Dev

By Carlos Santana on
Reading time: 3 minutes

stateless-7rLon.png

In the last post Understanding local state in a Class Component, we see how the local state works in a Class component, in this post we are going to learn how to create functional components also known as stateless components.

So far, we have only learned how to create class components in React. These components are useful when we need to handle local state but in some cases, we will need to render static markup. For static markups (just HTML), we need to use functional components, also known as stateless components. This will help you to improve the performance of your application.

In the Passing props to a component and using PropTypes to validate them post, we created some layout components (Header, Content, and Footer). These components, as you may imagine, are frequently static (unless you want to have a toggle menu or some user information in the header), so in this case, we can convert them into functional components.

First, let's see how is our current Header:

import React, { Component } from 'react';
import { string } from 'prop-types';

class Header extends Component {
  // Here you can define your PropTypes.
  static propTypes = {
    title: string.isRequired,
    url: string
  };

  render() {
    const {
      title = 'My First React App',
      url = 'https://www.dev.education'
    } = this.props;

    return (
      <header className="App-header">
        <h1>
          <a href={url}>{title}</a>
        </h1>
      </header>
    );
  }
}

export default Header;
File: src/shared/components/layout/Header.js

The first thing we need to do is to convert our class component into an arrow function, and with this change, we don't need longer need to import React.Component anymore. The second part of the migration is to pass the props as parameters in the function instead of getting them from this.props, and the last step is to move our static propTypes as a node of the function. After those changes, our code should look like this:

import React from 'react';
import { string } from 'prop-types';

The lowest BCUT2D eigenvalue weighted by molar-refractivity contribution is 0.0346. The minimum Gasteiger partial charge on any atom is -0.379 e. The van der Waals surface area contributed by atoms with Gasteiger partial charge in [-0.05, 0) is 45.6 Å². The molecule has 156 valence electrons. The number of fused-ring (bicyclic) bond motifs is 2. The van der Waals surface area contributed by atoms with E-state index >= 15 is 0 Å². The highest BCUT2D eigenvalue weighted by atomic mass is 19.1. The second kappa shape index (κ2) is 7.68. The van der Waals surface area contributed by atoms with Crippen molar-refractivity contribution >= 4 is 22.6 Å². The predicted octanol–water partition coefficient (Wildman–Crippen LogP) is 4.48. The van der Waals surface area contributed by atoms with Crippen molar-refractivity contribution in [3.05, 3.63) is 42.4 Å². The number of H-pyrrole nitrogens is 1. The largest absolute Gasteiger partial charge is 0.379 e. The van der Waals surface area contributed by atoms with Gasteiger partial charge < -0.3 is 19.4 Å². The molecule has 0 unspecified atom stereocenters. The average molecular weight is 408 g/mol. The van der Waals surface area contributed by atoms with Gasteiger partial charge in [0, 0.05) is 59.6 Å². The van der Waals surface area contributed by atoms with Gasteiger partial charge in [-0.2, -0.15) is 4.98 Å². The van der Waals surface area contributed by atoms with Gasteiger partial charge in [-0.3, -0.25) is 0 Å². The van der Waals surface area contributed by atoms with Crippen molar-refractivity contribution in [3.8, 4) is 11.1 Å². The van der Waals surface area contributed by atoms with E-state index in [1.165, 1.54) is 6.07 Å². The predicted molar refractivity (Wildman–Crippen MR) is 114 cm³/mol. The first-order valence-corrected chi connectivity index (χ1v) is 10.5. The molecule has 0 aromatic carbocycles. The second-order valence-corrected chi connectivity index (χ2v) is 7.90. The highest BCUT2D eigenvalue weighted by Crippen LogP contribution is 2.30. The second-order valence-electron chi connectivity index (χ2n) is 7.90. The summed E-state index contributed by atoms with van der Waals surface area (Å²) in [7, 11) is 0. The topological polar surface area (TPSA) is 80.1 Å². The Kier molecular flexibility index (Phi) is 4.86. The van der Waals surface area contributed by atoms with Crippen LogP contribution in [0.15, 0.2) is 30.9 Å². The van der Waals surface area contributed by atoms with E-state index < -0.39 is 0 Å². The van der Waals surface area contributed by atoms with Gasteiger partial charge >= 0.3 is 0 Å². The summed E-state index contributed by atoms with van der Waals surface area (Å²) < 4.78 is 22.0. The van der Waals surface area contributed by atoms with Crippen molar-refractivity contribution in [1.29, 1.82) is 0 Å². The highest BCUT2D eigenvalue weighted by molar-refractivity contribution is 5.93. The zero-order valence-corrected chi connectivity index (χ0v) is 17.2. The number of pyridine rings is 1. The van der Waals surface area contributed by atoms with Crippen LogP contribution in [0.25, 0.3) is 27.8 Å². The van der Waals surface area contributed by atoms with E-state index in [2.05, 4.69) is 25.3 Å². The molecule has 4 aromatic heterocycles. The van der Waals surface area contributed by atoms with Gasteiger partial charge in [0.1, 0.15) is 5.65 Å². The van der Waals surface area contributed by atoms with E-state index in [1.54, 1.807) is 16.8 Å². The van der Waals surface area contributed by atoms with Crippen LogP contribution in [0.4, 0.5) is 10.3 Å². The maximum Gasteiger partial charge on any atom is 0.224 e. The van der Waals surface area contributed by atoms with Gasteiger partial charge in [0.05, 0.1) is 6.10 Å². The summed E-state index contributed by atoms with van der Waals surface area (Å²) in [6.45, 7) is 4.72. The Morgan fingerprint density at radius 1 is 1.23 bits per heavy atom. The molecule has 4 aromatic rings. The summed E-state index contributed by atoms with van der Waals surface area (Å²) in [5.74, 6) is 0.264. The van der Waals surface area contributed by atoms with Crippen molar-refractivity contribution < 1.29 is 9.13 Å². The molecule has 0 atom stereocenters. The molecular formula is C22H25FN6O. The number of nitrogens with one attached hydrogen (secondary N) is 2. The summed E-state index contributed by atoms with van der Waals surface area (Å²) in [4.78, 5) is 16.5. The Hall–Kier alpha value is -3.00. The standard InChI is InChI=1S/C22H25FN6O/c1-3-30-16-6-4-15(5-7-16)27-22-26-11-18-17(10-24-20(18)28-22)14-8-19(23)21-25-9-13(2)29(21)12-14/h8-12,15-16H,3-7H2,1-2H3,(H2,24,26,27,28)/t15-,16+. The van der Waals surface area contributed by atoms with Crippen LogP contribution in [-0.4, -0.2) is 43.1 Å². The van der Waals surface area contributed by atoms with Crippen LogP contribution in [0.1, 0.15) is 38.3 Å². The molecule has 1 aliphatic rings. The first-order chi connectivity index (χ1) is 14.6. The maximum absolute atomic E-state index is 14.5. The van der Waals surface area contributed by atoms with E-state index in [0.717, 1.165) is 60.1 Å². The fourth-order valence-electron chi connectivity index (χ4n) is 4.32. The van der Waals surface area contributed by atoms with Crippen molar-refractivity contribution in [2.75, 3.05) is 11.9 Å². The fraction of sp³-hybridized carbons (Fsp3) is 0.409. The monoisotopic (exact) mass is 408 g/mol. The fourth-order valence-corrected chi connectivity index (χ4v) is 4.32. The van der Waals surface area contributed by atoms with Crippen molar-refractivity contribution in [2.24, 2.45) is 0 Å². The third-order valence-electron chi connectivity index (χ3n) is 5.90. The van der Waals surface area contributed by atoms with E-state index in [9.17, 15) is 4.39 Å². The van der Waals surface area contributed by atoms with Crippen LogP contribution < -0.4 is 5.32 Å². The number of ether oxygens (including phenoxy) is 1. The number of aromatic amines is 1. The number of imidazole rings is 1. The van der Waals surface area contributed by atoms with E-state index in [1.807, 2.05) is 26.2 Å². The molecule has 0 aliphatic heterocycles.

const Header = props => {
  const {
    title = 'My First React App',
    url = 'https://www.dev.education'
  } = props;

  return (
    <header className="App-header">
      <h1>
        <a href={url}>{title}</a>
      </h1>
    </header>
  );
};

Header.propTypes = {
  title: string.isRequired,
  url: string
};

export default Header;
File: src/shared/components/layout/Header.js

TIP: A functional component is an equivalent to just having the render method. That's why we only need to return the JSX directly.

After we migrated our Header component, we need to migrate the Footer component; this is easier because it does not have any props. First, let's see what our look like:

import React, { Component } from 'react';

class Footer extends Component {
  render() {
    return (
      <footer>© DEV Education {(new Date()).getFullYear()}</footer>
    );
  }
}

export default Footer;
File: src/shared/components/layout/Footer.js

Now our Footer as a functional component will look like this:

import React from 'react';

// We can directly return the JSX
const Footer = () => (
  <footer>© DEV Education {(new Date()).getFullYear()}</footer>
);

export default Footer;
File: src/shared/components/layout/Footer.js

In this case, as you can observe, we have to create an arrow function without parameters (because we don't have any props) and directly return the JSX.

Finally, we will convert our Content component to a functional component, this is the original Content class component:

import React, { Component } from 'react';
import { element } from 'prop-types';

class Content extends Component {
  static propTypes = {
    children: element.isRequired 
  };

  render() {
    const { children } = this.props;

    return (
      <main>
        {children}
      </main>
    );
  }
}

export default Content;
File: src/shared/components/layout/Content.js

This component is similar to our Header component. We need to pass the props as parameters and keep our propTypes.

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File: src/shared/components/layout/Content.js

As you can see even with stateless components, we can still validate our PropTypes. Remember, if you don't need any dynamic data or local state then you should consider using a functional component. This will improve the performance of your application.

A functional component not only does not have a state but also does not have the React lifecycle methods either.

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